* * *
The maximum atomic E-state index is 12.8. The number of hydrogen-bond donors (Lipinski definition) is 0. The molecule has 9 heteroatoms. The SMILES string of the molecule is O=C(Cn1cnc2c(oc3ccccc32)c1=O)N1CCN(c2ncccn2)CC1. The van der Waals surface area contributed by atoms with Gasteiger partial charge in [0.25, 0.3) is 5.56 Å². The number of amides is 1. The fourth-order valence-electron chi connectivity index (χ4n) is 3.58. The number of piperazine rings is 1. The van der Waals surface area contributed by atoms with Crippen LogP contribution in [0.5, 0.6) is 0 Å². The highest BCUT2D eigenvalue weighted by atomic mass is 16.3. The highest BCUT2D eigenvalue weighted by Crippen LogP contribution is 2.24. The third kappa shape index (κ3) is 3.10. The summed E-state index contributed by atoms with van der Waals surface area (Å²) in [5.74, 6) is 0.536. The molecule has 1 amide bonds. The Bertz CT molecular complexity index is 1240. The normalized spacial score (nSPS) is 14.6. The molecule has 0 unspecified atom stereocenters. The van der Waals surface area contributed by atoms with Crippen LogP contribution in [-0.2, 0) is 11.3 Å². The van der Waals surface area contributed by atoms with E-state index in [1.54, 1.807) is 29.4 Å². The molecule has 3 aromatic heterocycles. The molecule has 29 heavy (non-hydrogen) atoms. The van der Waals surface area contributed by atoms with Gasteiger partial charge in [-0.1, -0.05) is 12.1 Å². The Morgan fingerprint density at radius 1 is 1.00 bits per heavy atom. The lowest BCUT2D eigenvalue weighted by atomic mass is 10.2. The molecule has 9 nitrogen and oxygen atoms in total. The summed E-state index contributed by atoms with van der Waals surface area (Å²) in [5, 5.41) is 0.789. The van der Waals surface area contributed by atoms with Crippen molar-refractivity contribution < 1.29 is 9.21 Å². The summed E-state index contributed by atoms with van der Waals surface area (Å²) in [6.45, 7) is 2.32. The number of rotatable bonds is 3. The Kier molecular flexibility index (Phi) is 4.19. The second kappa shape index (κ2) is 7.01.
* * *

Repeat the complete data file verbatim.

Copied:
The maximum atomic E-state index is 12.8. The number of hydrogen-bond donors (Lipinski definition) is 0. The molecule has 9 heteroatoms. The SMILES string of the molecule is O=C(Cn1cnc2c(oc3ccccc32)c1=O)N1CCN(c2ncccn2)CC1. The van der Waals surface area contributed by atoms with Gasteiger partial charge in [0.25, 0.3) is 5.56 Å². The number of amides is 1. The fourth-order valence-electron chi connectivity index (χ4n) is 3.58. The number of piperazine rings is 1. The van der Waals surface area contributed by atoms with Crippen LogP contribution in [0.5, 0.6) is 0 Å². The highest BCUT2D eigenvalue weighted by atomic mass is 16.3. The highest BCUT2D eigenvalue weighted by Crippen LogP contribution is 2.24. The third kappa shape index (κ3) is 3.10. The summed E-state index contributed by atoms with van der Waals surface area (Å²) in [5.74, 6) is 0.536. The molecule has 1 amide bonds. The Bertz CT molecular complexity index is 1240. The normalized spacial score (nSPS) is 14.6. The molecule has 0 unspecified atom stereocenters. The van der Waals surface area contributed by atoms with Crippen LogP contribution in [-0.2, 0) is 11.3 Å². The van der Waals surface area contributed by atoms with E-state index in [1.54, 1.807) is 29.4 Å². The molecule has 3 aromatic heterocycles. The molecule has 29 heavy (non-hydrogen) atoms. The van der Waals surface area contributed by atoms with Gasteiger partial charge in [-0.1, -0.05) is 12.1 Å². The Morgan fingerprint density at radius 1 is 1.00 bits per heavy atom. The lowest BCUT2D eigenvalue weighted by atomic mass is 10.2. The molecule has 9 nitrogen and oxygen atoms in total. The summed E-state index contributed by atoms with van der Waals surface area (Å²) in [5, 5.41) is 0.789. The van der Waals surface area contributed by atoms with Crippen molar-refractivity contribution < 1.29 is 9.21 Å². The summed E-state index contributed by atoms with van der Waals surface area (Å²) in [6.45, 7) is 2.32. The number of rotatable bonds is 3. The Kier molecular flexibility index (Phi) is 4.19. The second kappa shape index (κ2) is 7.01.